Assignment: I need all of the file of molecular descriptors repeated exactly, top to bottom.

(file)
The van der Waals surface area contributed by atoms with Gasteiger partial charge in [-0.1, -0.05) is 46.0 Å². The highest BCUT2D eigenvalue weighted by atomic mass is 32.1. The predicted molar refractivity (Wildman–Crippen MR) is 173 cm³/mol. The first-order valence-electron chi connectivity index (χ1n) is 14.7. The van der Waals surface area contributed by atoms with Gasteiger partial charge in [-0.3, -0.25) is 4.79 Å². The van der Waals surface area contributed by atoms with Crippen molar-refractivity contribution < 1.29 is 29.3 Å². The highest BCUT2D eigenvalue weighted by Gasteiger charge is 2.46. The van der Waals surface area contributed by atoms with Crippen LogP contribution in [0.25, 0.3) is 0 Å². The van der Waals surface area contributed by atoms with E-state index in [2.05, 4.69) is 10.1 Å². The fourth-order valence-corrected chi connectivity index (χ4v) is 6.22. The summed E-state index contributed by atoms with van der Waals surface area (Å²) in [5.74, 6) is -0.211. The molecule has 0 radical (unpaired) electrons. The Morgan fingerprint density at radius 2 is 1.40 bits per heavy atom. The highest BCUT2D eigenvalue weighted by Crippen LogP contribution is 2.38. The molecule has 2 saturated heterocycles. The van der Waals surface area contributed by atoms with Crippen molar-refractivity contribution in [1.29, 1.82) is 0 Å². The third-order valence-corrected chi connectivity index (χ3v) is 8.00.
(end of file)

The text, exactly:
The van der Waals surface area contributed by atoms with Gasteiger partial charge in [-0.1, -0.05) is 46.0 Å². The highest BCUT2D eigenvalue weighted by atomic mass is 32.1. The predicted molar refractivity (Wildman–Crippen MR) is 173 cm³/mol. The first-order valence-electron chi connectivity index (χ1n) is 14.7. The van der Waals surface area contributed by atoms with Gasteiger partial charge in [-0.3, -0.25) is 4.79 Å². The van der Waals surface area contributed by atoms with Crippen molar-refractivity contribution < 1.29 is 29.3 Å². The highest BCUT2D eigenvalue weighted by Gasteiger charge is 2.46. The van der Waals surface area contributed by atoms with Crippen LogP contribution in [0.25, 0.3) is 0 Å². The van der Waals surface area contributed by atoms with E-state index in [2.05, 4.69) is 10.1 Å². The fourth-order valence-corrected chi connectivity index (χ4v) is 6.22. The summed E-state index contributed by atoms with van der Waals surface area (Å²) in [5.74, 6) is -0.211. The molecule has 0 radical (unpaired) electrons. The Morgan fingerprint density at radius 2 is 1.40 bits per heavy atom. The highest BCUT2D eigenvalue weighted by Crippen LogP contribution is 2.38. The molecule has 2 saturated heterocycles. The van der Waals surface area contributed by atoms with Crippen molar-refractivity contribution in [1.29, 1.82) is 0 Å². The third-order valence-corrected chi connectivity index (χ3v) is 8.00.